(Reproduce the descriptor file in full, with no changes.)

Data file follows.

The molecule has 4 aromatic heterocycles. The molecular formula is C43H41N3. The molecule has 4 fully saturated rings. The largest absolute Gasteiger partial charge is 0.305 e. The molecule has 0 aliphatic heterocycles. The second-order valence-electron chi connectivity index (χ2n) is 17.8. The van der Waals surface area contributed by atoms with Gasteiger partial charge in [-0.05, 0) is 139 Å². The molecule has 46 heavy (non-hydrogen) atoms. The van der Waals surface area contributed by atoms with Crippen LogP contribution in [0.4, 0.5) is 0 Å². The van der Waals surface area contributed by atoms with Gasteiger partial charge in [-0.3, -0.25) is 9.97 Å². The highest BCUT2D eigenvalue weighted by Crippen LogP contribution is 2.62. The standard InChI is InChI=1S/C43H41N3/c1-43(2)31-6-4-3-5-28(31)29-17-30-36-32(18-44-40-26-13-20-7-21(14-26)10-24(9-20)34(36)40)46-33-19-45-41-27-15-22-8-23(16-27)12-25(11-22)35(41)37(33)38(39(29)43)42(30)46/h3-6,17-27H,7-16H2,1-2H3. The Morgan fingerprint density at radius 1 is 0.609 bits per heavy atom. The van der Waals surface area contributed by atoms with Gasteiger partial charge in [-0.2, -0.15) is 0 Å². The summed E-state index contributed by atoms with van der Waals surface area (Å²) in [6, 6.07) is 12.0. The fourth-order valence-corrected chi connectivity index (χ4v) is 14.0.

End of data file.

The molecule has 4 aromatic heterocycles. The molecular formula is C43H41N3. The molecule has 4 fully saturated rings. The largest absolute Gasteiger partial charge is 0.305 e. The molecule has 0 aliphatic heterocycles. The second-order valence-electron chi connectivity index (χ2n) is 17.8. The van der Waals surface area contributed by atoms with Gasteiger partial charge in [-0.05, 0) is 139 Å². The molecule has 46 heavy (non-hydrogen) atoms. The van der Waals surface area contributed by atoms with Crippen LogP contribution in [0.4, 0.5) is 0 Å². The van der Waals surface area contributed by atoms with Gasteiger partial charge in [-0.3, -0.25) is 9.97 Å². The highest BCUT2D eigenvalue weighted by Crippen LogP contribution is 2.62. The standard InChI is InChI=1S/C43H41N3/c1-43(2)31-6-4-3-5-28(31)29-17-30-36-32(18-44-40-26-13-20-7-21(14-26)10-24(9-20)34(36)40)46-33-19-45-41-27-15-22-8-23(16-27)12-25(11-22)35(41)37(33)38(39(29)43)42(30)46/h3-6,17-27H,7-16H2,1-2H3. The Morgan fingerprint density at radius 1 is 0.609 bits per heavy atom. The van der Waals surface area contributed by atoms with Gasteiger partial charge in [-0.2, -0.15) is 0 Å². The summed E-state index contributed by atoms with van der Waals surface area (Å²) in [6, 6.07) is 12.0. The fourth-order valence-corrected chi connectivity index (χ4v) is 14.0.